A partridge and a pear treat: Mark Hix's no-fuss alternative Christmas feast
Saturday 20 December 2008
I'm all for an alternative to turkey on Christmas Day and this year once again I will be cooking a selection of small game birds. A couple of my guests from last year – the artist Anya Gallaccio and her partner Kelly, who now live in San Diego – booked their places months ago for this year's feast!
In my view, making a traditional Christmas lunch can involve a lot of unnecessary hassle and work without much reward. The festive meal should be simple, and most of the preparation should be done the day before so that there's very little to do at the last minute. That's why game birds work for me – they take no time at all to cook, and they have a wonderful festive taste. With this menu, you probably won't need to spend more than one hour in the kitchen on the day as long as you get all your homework done in advance – just follow the instructions below.
Conference pears with Blue Monday cheese, walnuts and honey
Juliet Harbut (cheese aficionado) and Alex James (cheese and music aficionado) are beginning to get a bit of a reputation in the cheese world – and their Little Wallop and Fairleigh Wallop cheeses have already won awards after just a short period of production. Now they have launched my favourite cheese of the year, Blue Monday – named after the New Order track which was a big dancefloor hit the early Eighties. Blue Monday is produced in Scotland by Rory Stone and it has the character of a very well-made gorgonzola piccante (which would make an acceptable alternative). For a list of stockists, e-mail email@example.com.
This festive starter has a bit of an Italian feel to it, even though all of the ingredients are British. Even those without advanced cooking skills will find it easy to knock it up in no time – just keep a close eye on the walnuts to make sure that they don't burn under the grill.
There's not much that you can do in advance for this recipe, except for toasting the walnuts.
6-8 ripe Conference pears or similar, peeled
150-160g (about 60-70 pieces) good-quality walnut halves
2tbsp extra-virgin rapeseed oil or olive oil
2tsp sea salt
250g Blue Monday (or gorgonzola piccante), broken into rough 1cm chunks
6-8tbsp good-quality clear honey
A handful of tiny salad leaves (optional)
Place the walnuts on a small baking tray and toss them in the oil and salt. Cook them under a medium grill for 3-4 minutes, turning them every so often until crisp. Slice the pears in half lengthways and cut out the core with the point of a sharp knife. Slice the pears into roughly 1/3cm-thick slices and arrange on plates with the leaves, then scatter the walnuts and cheese over. Spoon over the honey and serve immediately.
Gravy in advance
Makes about 1 litre
I've often seen people scrabbling around at the last minute trying to make gravy while the rest of the Christmas lunch or dinner is getting cold. But you can very cleverly get ahead of the game by making up your gravy the day before – or even a few days before – and then use it at the last minute to quickly de-glaze your roasting pan: the cooking juices will enhance the flavour.
Rather like in a restaurant, base sauces are made in advance, as they take a long time to cook and to extract the maximum flavour from the bones. So, if you're making this at home, it makes sense to make a large batch in advance – then you can freeze it in small useable quantities so that it's there when you need it.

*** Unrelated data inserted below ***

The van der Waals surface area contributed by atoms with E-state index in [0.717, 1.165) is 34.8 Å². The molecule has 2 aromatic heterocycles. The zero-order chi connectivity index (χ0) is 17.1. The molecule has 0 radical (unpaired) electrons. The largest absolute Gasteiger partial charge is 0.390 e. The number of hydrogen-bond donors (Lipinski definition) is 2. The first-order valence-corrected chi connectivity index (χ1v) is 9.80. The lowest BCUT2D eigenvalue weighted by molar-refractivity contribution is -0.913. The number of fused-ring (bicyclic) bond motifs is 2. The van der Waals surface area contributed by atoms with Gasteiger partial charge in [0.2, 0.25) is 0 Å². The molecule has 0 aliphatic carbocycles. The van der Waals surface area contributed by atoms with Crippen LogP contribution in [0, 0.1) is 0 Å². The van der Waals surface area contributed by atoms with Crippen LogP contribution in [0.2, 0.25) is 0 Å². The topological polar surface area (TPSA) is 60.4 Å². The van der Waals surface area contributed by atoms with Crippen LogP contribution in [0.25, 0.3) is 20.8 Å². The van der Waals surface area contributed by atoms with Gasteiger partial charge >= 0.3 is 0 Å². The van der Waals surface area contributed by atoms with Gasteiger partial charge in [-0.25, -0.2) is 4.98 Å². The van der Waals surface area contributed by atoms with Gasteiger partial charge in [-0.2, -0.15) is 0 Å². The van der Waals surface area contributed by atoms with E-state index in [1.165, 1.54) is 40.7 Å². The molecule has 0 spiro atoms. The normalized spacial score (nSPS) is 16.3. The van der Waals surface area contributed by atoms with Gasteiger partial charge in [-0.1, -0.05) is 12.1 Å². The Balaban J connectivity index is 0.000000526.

1kg chicken wings, chopped into small pieces
2 medium onions, peeled and roughly chopped
3 medium carrots, peeled and roughly chopped
A couple of sticks of celery, roughly chopped
1 large leek, trimmed, roughly chopped and washed
3-4 cloves of garlic, peeled and chopped
2tsp tomato purée
1tbsp plain flour
2 litres chicken or beef stock (a couple of good-quality cubes will do)
10 black peppercorns
A few sprigs of thyme
1 bay leaf
Pre-heat the oven to 200C/gas mark 6. Roast the chopped chicken wings and the vegetables for about 15-20 minutes until lightly coloured, giving them a good stir every so often. When they are a nice golden-brown colour, add the tomato purée, then the flour and stir well with the wings and vegetables in the roasting pan.
Return the pan to the oven for another 10 minutes. Remove the roasting tray from the oven and add a little of the stock and give it a good stir over a low flame. This will remove any residue from the tray and begin the thickening process. Transfer everything into a large saucepan, cover with the rest of the beef or chicken stock and some cold water if the stock doesn't cover the wings and add the peppercorns, thyme and bay leaf. Bring to the boil, skim off any scum that forms and simmer very gently for 1 hours. The gravy may need topping up with water to keep the ingredients covered. Skim occasionally as required.
Strain through a fine-meshed sieve and remove any fat with a ladle. Check its consistency and reduce it if necessary. If the gravy is not thick enough, dilute some cornflour in a little cold water and stir in.
Roast stuffed partridge
For me, a partridge is the ultimate Christmas treat. It's not too gamey, it comes in a perfect-sized individual portion – and it cooks easily in 15 minutes while you are eating your starters.
You can have these ready-stuffed in the fridge the day before and ready to go so there's none of that waiting for the big fat turkey to come out of the oven.
8 oven-ready partridge, preferably with their livers
Butter for basting
Salt and freshly ground black pepper
For the stuffing
About 100g of butter, softened
1 medium onion, peeled, halved and finely chopped
2tsp chopped fresh thyme leaves
6 sage leaves, chopped
8 dried apricots, soaked in water overnight then roughly chopped
2-3tbsp chopped parsley
100-120g fresh white breadcrumbs